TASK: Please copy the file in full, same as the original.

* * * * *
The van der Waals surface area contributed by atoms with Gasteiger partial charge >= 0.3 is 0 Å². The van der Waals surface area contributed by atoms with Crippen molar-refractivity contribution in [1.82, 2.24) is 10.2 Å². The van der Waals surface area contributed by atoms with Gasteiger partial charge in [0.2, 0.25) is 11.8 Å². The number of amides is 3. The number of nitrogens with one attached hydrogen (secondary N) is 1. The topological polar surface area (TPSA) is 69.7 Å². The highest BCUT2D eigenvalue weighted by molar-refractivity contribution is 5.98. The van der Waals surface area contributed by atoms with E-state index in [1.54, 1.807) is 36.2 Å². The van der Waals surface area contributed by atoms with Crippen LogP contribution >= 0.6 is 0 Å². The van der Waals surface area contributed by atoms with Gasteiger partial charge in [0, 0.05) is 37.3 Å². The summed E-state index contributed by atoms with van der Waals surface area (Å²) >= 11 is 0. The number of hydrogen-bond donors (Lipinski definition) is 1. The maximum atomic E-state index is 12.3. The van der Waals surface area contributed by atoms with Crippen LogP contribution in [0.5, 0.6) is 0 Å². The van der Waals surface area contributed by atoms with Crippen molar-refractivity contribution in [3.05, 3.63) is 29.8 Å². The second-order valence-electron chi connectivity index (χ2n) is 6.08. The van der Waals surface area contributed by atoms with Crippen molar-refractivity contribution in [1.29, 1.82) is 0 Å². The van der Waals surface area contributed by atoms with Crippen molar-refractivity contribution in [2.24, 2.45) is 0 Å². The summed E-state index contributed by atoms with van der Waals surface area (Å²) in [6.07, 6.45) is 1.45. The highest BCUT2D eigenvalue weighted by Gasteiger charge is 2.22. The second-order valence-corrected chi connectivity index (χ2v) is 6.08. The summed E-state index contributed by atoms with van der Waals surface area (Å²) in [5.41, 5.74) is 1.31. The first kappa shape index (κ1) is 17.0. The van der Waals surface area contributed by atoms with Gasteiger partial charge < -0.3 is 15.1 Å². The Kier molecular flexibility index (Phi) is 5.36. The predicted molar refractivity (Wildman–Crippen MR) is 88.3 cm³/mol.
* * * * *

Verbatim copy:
The van der Waals surface area contributed by atoms with Gasteiger partial charge >= 0.3 is 0 Å². The van der Waals surface area contributed by atoms with Crippen molar-refractivity contribution in [1.82, 2.24) is 10.2 Å². The van der Waals surface area contributed by atoms with Gasteiger partial charge in [0.2, 0.25) is 11.8 Å². The number of amides is 3. The number of nitrogens with one attached hydrogen (secondary N) is 1. The topological polar surface area (TPSA) is 69.7 Å². The highest BCUT2D eigenvalue weighted by molar-refractivity contribution is 5.98. The van der Waals surface area contributed by atoms with E-state index in [1.54, 1.807) is 36.2 Å². The van der Waals surface area contributed by atoms with Crippen LogP contribution >= 0.6 is 0 Å². The van der Waals surface area contributed by atoms with Gasteiger partial charge in [0, 0.05) is 37.3 Å². The summed E-state index contributed by atoms with van der Waals surface area (Å²) >= 11 is 0. The number of hydrogen-bond donors (Lipinski definition) is 1. The maximum atomic E-state index is 12.3. The van der Waals surface area contributed by atoms with Crippen LogP contribution in [0.5, 0.6) is 0 Å². The van der Waals surface area contributed by atoms with Crippen molar-refractivity contribution in [3.05, 3.63) is 29.8 Å². The second-order valence-electron chi connectivity index (χ2n) is 6.08. The van der Waals surface area contributed by atoms with Crippen molar-refractivity contribution in [1.29, 1.82) is 0 Å². The van der Waals surface area contributed by atoms with Crippen molar-refractivity contribution in [2.24, 2.45) is 0 Å². The summed E-state index contributed by atoms with van der Waals surface area (Å²) in [6.07, 6.45) is 1.45. The highest BCUT2D eigenvalue weighted by Gasteiger charge is 2.22. The second-order valence-corrected chi connectivity index (χ2v) is 6.08. The summed E-state index contributed by atoms with van der Waals surface area (Å²) in [5.41, 5.74) is 1.31. The first kappa shape index (κ1) is 17.0. The van der Waals surface area contributed by atoms with Gasteiger partial charge < -0.3 is 15.1 Å². The Kier molecular flexibility index (Phi) is 5.36. The predicted molar refractivity (Wildman–Crippen MR) is 88.3 cm³/mol.